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Face to Face with Patrick Imbardelli

Posted By Administration, Thursday, 20 February 2014


Patrick Imbardelli led the strategic management and expansion of the Pan Pacific hotels and businesses, including both Pan Pacific and PARKROYAL brands in key markets such as China, Japan, Australia and North America. AustCham President Guy Scott caught up with Patrick to hear his reflections on doing business in Asia.


Guy:What are your memories of your first day in Singapore?

Patrick: On my first day I had wall to wall meetings and signed more forms in the one day than I have ever done or ever did after that. It was a day of high energy – a great feeling. Everyone I met, internally and externally, said to me, "you’re going to love it”. It was a long day that finished with several people insisting I go out to Boat Quay for a bite to eat…a typical first day in Singapore really.

Guy:Being successful working for a local company in Asia is a great accomplishment as there can be more challenges with an unfamiliar culture. Can you tell us more about your story – the achievements and the challenges?

Patrick: Through my work with the InterContinental Hotels Group (IHG) I developed the reputation of being the bridge between an Anglo-Saxon company to an Asian environment. I formed relationships with many high-net-worth individuals in Asia and I remember one associate said to me, "You look European but you are Asian in the way you think.” When I was approached to assist with the Pan Pacific Group acquisition I had my reservations. This was a Singapore-listed company and a Singaporean high-net-worth family however it was a good match. I respected them on all matters local and provided my expertise when it came to offshore investments. I was able to bring the globalism to them.

The advantage of working for a Singapore family is that decisions can be made quickly. When it came to bidding for the Melbourne Hilton at the airport we had our paperwork finalised while other companies were still thinking about it. In terms of challenges, public governance of a Singaporean company is demanding. It’s realistic but tough. Going through the privatisation period in Singapore was challenging and sometimes frustrating. You need to be able tick all the boxes and in the right order.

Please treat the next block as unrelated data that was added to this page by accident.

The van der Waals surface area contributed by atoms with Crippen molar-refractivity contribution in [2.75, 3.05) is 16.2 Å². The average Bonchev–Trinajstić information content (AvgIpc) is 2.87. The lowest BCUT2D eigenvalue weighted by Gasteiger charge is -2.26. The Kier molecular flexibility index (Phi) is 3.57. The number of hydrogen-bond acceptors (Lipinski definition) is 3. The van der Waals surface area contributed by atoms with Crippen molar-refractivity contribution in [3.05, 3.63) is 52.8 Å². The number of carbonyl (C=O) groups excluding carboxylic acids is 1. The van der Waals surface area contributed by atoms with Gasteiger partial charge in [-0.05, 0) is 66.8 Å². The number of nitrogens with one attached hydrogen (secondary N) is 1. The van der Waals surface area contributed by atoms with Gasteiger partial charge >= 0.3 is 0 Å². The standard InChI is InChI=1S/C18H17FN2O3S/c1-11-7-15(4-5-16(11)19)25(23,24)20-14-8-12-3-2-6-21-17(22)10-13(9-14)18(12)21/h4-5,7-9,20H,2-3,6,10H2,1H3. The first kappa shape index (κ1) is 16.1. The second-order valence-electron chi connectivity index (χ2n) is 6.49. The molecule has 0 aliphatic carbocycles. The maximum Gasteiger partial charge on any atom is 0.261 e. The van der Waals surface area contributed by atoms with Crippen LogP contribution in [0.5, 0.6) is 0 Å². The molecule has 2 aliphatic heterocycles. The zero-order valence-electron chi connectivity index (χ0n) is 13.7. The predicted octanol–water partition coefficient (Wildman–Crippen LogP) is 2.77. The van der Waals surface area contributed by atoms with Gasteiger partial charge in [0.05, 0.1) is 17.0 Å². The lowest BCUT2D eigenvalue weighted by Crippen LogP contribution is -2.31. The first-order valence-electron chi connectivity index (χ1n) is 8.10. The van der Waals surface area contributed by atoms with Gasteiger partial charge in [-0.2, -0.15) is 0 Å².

In the last five years the Pan Pacific Hotels Group has doubled in size and share price however I have actually got the most satisfaction from developing a single culture. There was this part Singaporean, part Australian and part Japanese company and bringing them together to form a single culture has been a true highlight.

Guy:Where is the next tourism hot spot in Asia?

Patrick: Lombok is now changing. It’s been at the starting line for twenty years and now it’s got its own airport I predict it will be the next hot spot. I think Asian beaches on the whole will continue to do well. In terms of tourism the other aspect to consider is where are the tourists coming from? The answer is increasingly China. China tomorrow is the Japan of yesterday.

Guy:That leads me to my next question – in an article by Korn/Ferry – you discussed the transition from Asia 1.0 to Asia 2.0, where do you now see Asia?